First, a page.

Two-headed GOAT that feeds with both mouths is born

Two-headed GOAT that eats with both mouths is born on a Wisconsin farm – and named Janus after a Roman god with two faces

  • The rare goat was born on the Nueske family farm in Wittenberg, Wisconsin
  • Scans show the goat has two ‘fully-formed’ craniums which fuse at the spine
  • Two-heads occur when an embryo partially splits, known as polycephaly

A farmer has been left amazed after one of her goats birthed a two-headed kid able to eat with both heads.

The incredible creature was born on the Nueske family farm in Wittenberg, Wisconsin, after its mother was found struggling to deliver her baby.

Jocelyn Nueske, who manages and milks the goats, has named the animal Janus after the Roman god usually depicted with two faces. 

The family were hoping to keep Janus as a pet, however were fearful that it would not survive and put its chances on a knife-edge.

But they have been buoyed following a trip to a clinic where scans showed that Janus was a ‘normal baby goat’.

The incredible creature was born on the Nueske family farm in Wittenberg, Wisconsin, after its mother was found struggling to deliver her baby


Jocelyn Nueske, who manages and milks the goats, has named the animal Janus after the Roman god usually depicted with two faces

Posting on the farm’s Facebook page, the family revealed that it is thought the animal has two brains which are fused together at the back of his skulls.

He has two ‘fully-formed’ craniums which are also fused to the spinal cord, while his heart, lungs and limbs are all functioning properly.

But while the animal seems to have a pair of nearly everything, vets confirmed he only has one stomach. 

It adds: ‘Baby Janus continues to amaze us and we are happy to have Wisconsin Valley Veterinary Service on board to help us look after his well being.’ 

Two-headed creatures can occur when an embryo splits, as if to form twins, but it does not split completely, in a process known as polycephaly.

Posting on the farm’s Facebook page, the family revealed that it is thought the animal has two brains which are fused together at the back of his skulls

It can also occur the other way around, with two separate embryos incompletely fusing to form a two-headed creature.  

Recalling Janus’s birth last week, Jocelyn said: ‘I noticed that the mother was having troubles having her second baby, which was completely normal.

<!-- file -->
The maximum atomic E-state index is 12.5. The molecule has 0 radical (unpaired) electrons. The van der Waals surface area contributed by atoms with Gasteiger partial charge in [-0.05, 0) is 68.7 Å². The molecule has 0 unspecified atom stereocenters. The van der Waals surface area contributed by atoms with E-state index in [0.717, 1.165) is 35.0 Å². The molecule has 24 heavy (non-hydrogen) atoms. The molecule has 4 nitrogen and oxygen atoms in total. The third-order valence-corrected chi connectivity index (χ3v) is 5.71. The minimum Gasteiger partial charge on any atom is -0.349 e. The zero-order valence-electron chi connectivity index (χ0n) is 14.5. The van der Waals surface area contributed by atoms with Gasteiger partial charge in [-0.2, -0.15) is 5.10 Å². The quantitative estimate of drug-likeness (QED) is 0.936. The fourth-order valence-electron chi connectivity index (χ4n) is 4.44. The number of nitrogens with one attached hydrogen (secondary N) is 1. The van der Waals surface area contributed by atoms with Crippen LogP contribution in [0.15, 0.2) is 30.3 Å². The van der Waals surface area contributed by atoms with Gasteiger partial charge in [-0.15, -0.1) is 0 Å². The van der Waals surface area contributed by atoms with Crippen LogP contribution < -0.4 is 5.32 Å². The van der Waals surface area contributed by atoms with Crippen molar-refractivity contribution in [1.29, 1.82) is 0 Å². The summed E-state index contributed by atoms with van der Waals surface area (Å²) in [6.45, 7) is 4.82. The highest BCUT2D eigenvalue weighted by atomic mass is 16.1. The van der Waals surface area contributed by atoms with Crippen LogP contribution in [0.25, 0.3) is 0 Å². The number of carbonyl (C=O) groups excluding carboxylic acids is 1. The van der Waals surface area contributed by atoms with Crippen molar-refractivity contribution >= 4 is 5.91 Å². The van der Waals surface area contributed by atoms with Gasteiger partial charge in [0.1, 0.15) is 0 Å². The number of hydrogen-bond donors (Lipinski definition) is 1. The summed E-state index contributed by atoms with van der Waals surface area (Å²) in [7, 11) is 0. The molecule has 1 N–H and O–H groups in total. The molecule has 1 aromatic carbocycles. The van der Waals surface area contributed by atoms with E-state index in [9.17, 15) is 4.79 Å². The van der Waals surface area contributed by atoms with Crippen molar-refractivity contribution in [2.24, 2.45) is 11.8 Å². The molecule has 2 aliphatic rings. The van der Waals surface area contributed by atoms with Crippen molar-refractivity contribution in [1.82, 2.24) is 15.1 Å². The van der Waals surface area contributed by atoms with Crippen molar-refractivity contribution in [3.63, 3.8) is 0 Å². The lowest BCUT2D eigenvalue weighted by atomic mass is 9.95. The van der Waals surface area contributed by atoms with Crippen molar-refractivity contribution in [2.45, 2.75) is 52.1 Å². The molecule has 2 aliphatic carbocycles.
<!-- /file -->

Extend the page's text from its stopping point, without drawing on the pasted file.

‘I started to assist her and I was very confused at first but then I realized the heads were attached and I was very shocked. It had four legs, two ears, four eyes and two noses.

‘We have been milking goats for six years and never had anything like this. We usually have around 700 babies born each year and nothing like this has ever happened until now.’    

 She added: ‘We’re just doing the best we can to keep him strong and healthy, and hoping for the best. 

‘We are a very caring family farm, we try our best to help any animal we can.’  

Why do a small number of animals have two heads? 

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Two-headed animals have a condition called polycephaly, which derives from the Greek word poly, meaning ‘many’ and kephale, meaning ‘head’.

Two-headed creatures can occur when an embryo splits, as if to form twins, but it does not split completely.

It can also occur the other way around, with two separate embryos incompletely fusing to form a two-headed creature.

Animals with this condition, also referred to as dicephalic parapagus, have two heads on one torso.

Each head of a polycephalic animal has its own brain, and they share control of the organs and limbs, though the specific structure of the connections varies between each case.

Animals with the condition rarely live beyond a few months.

They are referred to as bicephalic or dicephalic if the animals have two heads. If they have three heads they are referred to as tricephalic.

Although rare, two-headed animals have been documented since the 1800s.

Two heads can share control of one’s organs and limbs. When animals have the condition, at times, their brains fight with each other.

This can cause them to move about in a disoriented way as if they are not sure where they are going.

Scientists have not determined an element that creates a distinct difference between two beings sharing one body and one body with two heads. 

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